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Guest Opinion: Are salmon really endangered?
Sonya D. Jones, Pacific Legal Foundation, and John R. Lott Jr., author of Freedomnomics and senior research scholar at the University of Maryland,  Statesman Journal 8/2/07


Is a fish born in a hatchery a different species from a fish of the same populations born in the wild?

Does it matter that hatcheries have been used to reintroduce populations into ecosystems where they ceased to exist? Does it matter that the offspring of a hatchery fish and so-called wild fish is considered wild?

There is a lot at stake in these questions, and even federal district court judges in the Pacific Northwest cannot seem to agree. In 2001, Judge Michael Hogan of the District of Oregon rejected the claim that hatchery and “naturally” spawned salmon were different. Because of that, he then rejected classifying the Oregon Coast coho as endangered.

But, in mid-June, Judge John C. Coughenour of the Western District of Washington ruled that “human interference” and the “unnatural” way that hatcheries maintain salmon populations was unlawful. Judge Coughenour then ordered that the Upper Columbia River steelhead remain on the endangered species list.

With these conflicting decisions, it is high time to finally figure out who is right and today the Pacific Legal Foundation is filing an appeal with the 9th Circuit Court to do just that.

The ultimate decision will dramatically affect a lot of people living in the Pacific Northwest. Protecting the salmon will make water much more difficult to obtain and, without irrigation permits, many farmers and ranchers will have to stop watering their crops and livestock. Large areas of private property will have to be set aside for any species listed as threatened or endangered. The commercial and recreational fishing industries in the Northwest, which generate more than $2 billion annually, will also be affected.

Promoting the survival of salmon is a worthy goal but does it really matter if a fish’s ancestors are from a hatchery or are naturally spawned? As it is, many so-called “wild” or naturally spawned salmon were all but gone and brought back through the use of hatcheries. Given that hatcheries have been around for over 100 years, it is extremely doubtful that any naturally spawned salmon lack ancestors who were not from a hatchery.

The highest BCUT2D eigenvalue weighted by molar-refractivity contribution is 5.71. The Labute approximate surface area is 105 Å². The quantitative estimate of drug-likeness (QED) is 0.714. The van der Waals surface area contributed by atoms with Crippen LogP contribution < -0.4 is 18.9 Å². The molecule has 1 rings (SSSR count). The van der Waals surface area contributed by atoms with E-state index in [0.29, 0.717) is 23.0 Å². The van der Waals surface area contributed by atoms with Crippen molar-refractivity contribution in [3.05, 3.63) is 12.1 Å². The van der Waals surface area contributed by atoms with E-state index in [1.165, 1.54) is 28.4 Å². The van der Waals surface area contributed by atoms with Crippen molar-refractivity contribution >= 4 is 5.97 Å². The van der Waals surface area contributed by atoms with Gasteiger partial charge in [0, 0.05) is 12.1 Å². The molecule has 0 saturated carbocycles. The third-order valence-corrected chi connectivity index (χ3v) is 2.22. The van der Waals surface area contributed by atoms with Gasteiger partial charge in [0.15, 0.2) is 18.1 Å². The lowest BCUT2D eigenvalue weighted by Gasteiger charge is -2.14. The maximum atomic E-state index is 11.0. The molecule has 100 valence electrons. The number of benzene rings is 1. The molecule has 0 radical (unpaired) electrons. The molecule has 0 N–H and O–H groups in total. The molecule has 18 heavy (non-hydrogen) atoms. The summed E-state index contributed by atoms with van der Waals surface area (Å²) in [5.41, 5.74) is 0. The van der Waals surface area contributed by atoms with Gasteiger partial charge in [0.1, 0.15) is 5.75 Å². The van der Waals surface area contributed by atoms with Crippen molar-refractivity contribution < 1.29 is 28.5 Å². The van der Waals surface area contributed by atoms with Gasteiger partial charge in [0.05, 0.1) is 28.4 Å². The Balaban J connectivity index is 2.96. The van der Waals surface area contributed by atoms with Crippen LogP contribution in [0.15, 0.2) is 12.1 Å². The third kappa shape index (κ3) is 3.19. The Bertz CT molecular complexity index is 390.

The Endangered Species Act is clear: “to provide a program for the conservation of ... endangered and threatened species.” But how do you define hatchery and naturally spawned fish as different species? There are no biological or genetic differences, the only way you can tell the fish apart is a clipped fin on hatchery fish. Environmental groups claim that some hatchery fish behave differently, but that is hard to take seriously. Why ignore all hatchery fish just because some behave differently?

But think where that logic ultimately leads. By defining different species based on behavior, how many different species of humans do you think that there would be?

The claimed distinction largely stems from hatchery and natural fish survival rates. Hatchery fish have a higher survival rate from egg to smolt, but a lower survival rate from smolt to adult. Yet, that is hardly surprising. Many of the weaker naturally spawned fish have already died off so that there are fewer of them to die off in the next stage. In the past, the government’s policies have lurched from one extreme to another.

The irony is that while the courts are today asking if the salmon are endangered, in the late 1990s, the State of Oregon ordered mass killings of salmon to dry up the food supply for predatory sea lions and drive them away from the damns. The eggs from these salmon were shipped to hatcheries in South America and the dead fish sent to canneries. Private land owners are now facing the brunt of costly government mistakes in the past.

These two court cases highlight the importance of balanced environmental policies. But if you are going to adopt policies that severely impact farming and ranching, it should actually accomplish something. The Pacific Legal Foundation’s appeal of Judge Coughenour’s decision will hopefully bring some logic to protecting the salmon.

Sonya D. Jones is an attorney with Pacific Legal Foundation in Bellevue, Wash. and represents the appellants. She can be reached at sdj@pacificlegal.org. John R. Lott Jr. is the author of Freedomnomics and is a senior research scholar at the University of Maryland. He can be reached at johnrlott@aol.com.

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